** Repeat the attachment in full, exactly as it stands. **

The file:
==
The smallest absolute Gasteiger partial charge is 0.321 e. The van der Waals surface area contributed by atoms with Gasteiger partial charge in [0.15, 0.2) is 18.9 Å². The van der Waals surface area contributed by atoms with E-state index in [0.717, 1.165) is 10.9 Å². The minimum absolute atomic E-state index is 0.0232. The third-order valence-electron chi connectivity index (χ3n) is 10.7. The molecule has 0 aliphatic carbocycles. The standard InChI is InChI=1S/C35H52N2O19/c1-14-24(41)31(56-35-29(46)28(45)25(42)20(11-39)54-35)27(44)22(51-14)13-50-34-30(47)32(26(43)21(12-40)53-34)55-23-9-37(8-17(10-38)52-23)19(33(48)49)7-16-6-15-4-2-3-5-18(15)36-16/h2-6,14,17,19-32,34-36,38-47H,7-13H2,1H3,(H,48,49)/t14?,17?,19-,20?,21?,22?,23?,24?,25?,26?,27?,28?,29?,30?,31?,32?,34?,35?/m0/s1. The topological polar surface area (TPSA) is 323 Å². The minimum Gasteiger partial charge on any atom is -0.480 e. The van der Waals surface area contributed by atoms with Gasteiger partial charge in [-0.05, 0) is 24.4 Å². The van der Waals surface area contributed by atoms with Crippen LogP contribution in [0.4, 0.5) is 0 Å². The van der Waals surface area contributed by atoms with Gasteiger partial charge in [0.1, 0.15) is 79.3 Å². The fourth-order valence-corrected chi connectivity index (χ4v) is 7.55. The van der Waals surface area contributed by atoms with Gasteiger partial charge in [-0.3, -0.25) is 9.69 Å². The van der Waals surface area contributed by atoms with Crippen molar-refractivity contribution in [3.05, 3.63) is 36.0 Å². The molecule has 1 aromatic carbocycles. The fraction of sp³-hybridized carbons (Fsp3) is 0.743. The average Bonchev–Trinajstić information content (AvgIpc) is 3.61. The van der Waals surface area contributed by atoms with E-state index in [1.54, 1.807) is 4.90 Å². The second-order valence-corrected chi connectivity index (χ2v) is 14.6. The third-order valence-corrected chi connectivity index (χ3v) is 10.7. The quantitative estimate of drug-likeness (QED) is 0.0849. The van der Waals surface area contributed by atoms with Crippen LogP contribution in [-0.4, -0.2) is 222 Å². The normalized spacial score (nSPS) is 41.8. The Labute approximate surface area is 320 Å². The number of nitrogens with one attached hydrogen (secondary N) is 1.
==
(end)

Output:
The smallest absolute Gasteiger partial charge is 0.321 e. The van der Waals surface area contributed by atoms with Gasteiger partial charge in [0.15, 0.2) is 18.9 Å². The van der Waals surface area contributed by atoms with E-state index in [0.717, 1.165) is 10.9 Å². The minimum absolute atomic E-state index is 0.0232. The third-order valence-electron chi connectivity index (χ3n) is 10.7. The molecule has 0 aliphatic carbocycles. The standard InChI is InChI=1S/C35H52N2O19/c1-14-24(41)31(56-35-29(46)28(45)25(42)20(11-39)54-35)27(44)22(51-14)13-50-34-30(47)32(26(43)21(12-40)53-34)55-23-9-37(8-17(10-38)52-23)19(33(48)49)7-16-6-15-4-2-3-5-18(15)36-16/h2-6,14,17,19-32,34-36,38-47H,7-13H2,1H3,(H,48,49)/t14?,17?,19-,20?,21?,22?,23?,24?,25?,26?,27?,28?,29?,30?,31?,32?,34?,35?/m0/s1. The topological polar surface area (TPSA) is 323 Å². The minimum Gasteiger partial charge on any atom is -0.480 e. The van der Waals surface area contributed by atoms with Gasteiger partial charge in [-0.05, 0) is 24.4 Å². The van der Waals surface area contributed by atoms with Crippen LogP contribution in [0.4, 0.5) is 0 Å². The van der Waals surface area contributed by atoms with Gasteiger partial charge in [0.1, 0.15) is 79.3 Å². The fourth-order valence-corrected chi connectivity index (χ4v) is 7.55. The van der Waals surface area contributed by atoms with Gasteiger partial charge in [-0.3, -0.25) is 9.69 Å². The van der Waals surface area contributed by atoms with Crippen molar-refractivity contribution in [3.05, 3.63) is 36.0 Å². The molecule has 1 aromatic carbocycles. The fraction of sp³-hybridized carbons (Fsp3) is 0.743. The average Bonchev–Trinajstić information content (AvgIpc) is 3.61. The van der Waals surface area contributed by atoms with E-state index in [1.54, 1.807) is 4.90 Å². The second-order valence-corrected chi connectivity index (χ2v) is 14.6. The third-order valence-corrected chi connectivity index (χ3v) is 10.7. The quantitative estimate of drug-likeness (QED) is 0.0849. The van der Waals surface area contributed by atoms with Crippen LogP contribution in [-0.4, -0.2) is 222 Å². The normalized spacial score (nSPS) is 41.8. The Labute approximate surface area is 320 Å². The number of nitrogens with one attached hydrogen (secondary N) is 1.